Researchers from the Heart Institute at Intermountain Medical Center in Murray, Utah, have devised a better way to determine an individual's risk for problems, such as heart attack and heart failure, according to a new study.
The research team has developed the Intermountain Risk Score, a measurement tool that looks at age and sex, but also adds the results of routine blood tests, which are not included in the assessment system commonly used by physicians today.
Researchers at Intermountain compared the Intermountain Risk Score with the Framingham Risk Score, currently the gold standard for measuring future coronary heart disease risk. The Framingham index looks at total cholesterol, HDL cholesterol, blood pressure, diabetes, age, and gender.
Framingham does a good job of classifying groups of patients. But it's not as good at indentifying an individual's risk for disease, says Benjamin Horne, PhD, director of cardiovascular and genetic epidemiology at the Heart Institute at Intermountain Medical Center, and the principal author of the study.
Dr. Benjamin said that the research has shown that the Intermountain Risk Score really improves a doctor's ability to measure patient risk. And it does it by including two simple and inexpensive tests: the complete blood count and metabolic profiles.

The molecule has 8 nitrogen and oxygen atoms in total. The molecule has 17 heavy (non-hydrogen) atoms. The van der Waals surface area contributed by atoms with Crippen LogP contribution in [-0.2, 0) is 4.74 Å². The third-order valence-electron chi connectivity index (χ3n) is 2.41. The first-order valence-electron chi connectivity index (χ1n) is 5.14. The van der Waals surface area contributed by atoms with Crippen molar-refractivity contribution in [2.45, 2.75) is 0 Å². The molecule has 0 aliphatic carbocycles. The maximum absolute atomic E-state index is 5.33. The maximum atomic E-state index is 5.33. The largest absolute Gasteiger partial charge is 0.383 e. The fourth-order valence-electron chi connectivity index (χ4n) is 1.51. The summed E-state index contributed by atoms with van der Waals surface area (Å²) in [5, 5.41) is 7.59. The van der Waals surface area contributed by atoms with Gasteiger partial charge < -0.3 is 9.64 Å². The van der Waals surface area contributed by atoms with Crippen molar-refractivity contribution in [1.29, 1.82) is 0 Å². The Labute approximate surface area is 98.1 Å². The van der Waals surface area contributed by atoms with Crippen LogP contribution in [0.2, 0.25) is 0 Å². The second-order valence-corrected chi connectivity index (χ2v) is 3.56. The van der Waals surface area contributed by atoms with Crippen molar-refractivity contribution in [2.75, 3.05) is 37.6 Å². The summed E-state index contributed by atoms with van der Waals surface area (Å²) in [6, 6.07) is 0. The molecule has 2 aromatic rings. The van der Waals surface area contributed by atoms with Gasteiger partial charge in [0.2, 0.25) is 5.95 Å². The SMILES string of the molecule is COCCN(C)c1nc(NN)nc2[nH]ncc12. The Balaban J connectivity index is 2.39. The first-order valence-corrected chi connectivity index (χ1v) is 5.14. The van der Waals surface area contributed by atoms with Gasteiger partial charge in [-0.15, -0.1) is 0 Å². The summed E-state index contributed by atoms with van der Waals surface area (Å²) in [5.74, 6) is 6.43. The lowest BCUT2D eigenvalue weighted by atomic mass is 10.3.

Researchers followed over 5,000 patients who were treated for angiography, or vascular imaging. By combining the patients' Framingham Risk Score with their Intermountain Risk Score, researchers found that they were 30 percent more likely to correctly determine a woman's risk, and 57 percent more likely to determine a man's risk for a cardiovascular problem or death within 30 days of the angiography. The results remained substantially better than the Framingham score alone after one year (23 percent for women and 46 percent for men) and at five years (29 percent for women and 25 percent for men).
The Framingham Risk Score was developed as part of the Framingham Heart Study, which began in 1948 as a project of the National Heart, Lung and Blood Institute and Boston University. The objective of the study was to identify common characteristics that contribute to cardiovascular disease by following its development over a long period of time in a large group of participants who had not yet developed symptoms or suffered a heart attack or stroke.
Researchers at Intermountain Medical Center followed patients an average of three years after their angiogram, and some were followed for up to 10 years.